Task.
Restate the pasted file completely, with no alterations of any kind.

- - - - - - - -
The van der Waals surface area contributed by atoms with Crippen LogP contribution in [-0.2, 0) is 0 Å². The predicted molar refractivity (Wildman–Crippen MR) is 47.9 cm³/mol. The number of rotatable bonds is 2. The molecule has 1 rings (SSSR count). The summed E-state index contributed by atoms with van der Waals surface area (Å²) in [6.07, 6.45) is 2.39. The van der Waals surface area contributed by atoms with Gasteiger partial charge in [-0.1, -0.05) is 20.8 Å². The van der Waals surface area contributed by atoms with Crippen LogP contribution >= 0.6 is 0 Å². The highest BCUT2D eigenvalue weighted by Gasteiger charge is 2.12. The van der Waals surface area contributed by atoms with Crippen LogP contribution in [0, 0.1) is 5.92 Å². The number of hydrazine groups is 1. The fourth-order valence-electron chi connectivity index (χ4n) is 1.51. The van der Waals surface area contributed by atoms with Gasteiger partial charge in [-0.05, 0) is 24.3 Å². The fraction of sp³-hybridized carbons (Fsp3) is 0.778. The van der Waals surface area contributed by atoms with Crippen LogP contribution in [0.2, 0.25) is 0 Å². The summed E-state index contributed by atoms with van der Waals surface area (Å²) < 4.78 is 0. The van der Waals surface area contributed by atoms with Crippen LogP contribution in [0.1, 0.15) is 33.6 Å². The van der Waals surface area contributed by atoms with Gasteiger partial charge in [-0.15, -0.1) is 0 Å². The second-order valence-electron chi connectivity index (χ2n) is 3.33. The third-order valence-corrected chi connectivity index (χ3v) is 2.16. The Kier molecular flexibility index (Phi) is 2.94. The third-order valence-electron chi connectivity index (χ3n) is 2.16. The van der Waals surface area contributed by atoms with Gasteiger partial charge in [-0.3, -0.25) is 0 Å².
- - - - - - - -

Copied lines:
The van der Waals surface area contributed by atoms with Crippen LogP contribution in [-0.2, 0) is 0 Å². The predicted molar refractivity (Wildman–Crippen MR) is 47.9 cm³/mol. The number of rotatable bonds is 2. The molecule has 1 rings (SSSR count). The summed E-state index contributed by atoms with van der Waals surface area (Å²) in [6.07, 6.45) is 2.39. The van der Waals surface area contributed by atoms with Gasteiger partial charge in [-0.1, -0.05) is 20.8 Å². The van der Waals surface area contributed by atoms with Crippen LogP contribution >= 0.6 is 0 Å². The highest BCUT2D eigenvalue weighted by Gasteiger charge is 2.12. The van der Waals surface area contributed by atoms with Crippen LogP contribution in [0, 0.1) is 5.92 Å². The number of hydrazine groups is 1. The fourth-order valence-electron chi connectivity index (χ4n) is 1.51. The van der Waals surface area contributed by atoms with Gasteiger partial charge in [-0.05, 0) is 24.3 Å². The fraction of sp³-hybridized carbons (Fsp3) is 0.778. The van der Waals surface area contributed by atoms with Crippen LogP contribution in [0.2, 0.25) is 0 Å². The summed E-state index contributed by atoms with van der Waals surface area (Å²) < 4.78 is 0. The van der Waals surface area contributed by atoms with Crippen LogP contribution in [0.1, 0.15) is 33.6 Å². The van der Waals surface area contributed by atoms with Gasteiger partial charge in [-0.15, -0.1) is 0 Å². The second-order valence-electron chi connectivity index (χ2n) is 3.33. The third-order valence-corrected chi connectivity index (χ3v) is 2.16. The Kier molecular flexibility index (Phi) is 2.94. The third-order valence-electron chi connectivity index (χ3n) is 2.16. The van der Waals surface area contributed by atoms with Gasteiger partial charge in [-0.3, -0.25) is 0 Å².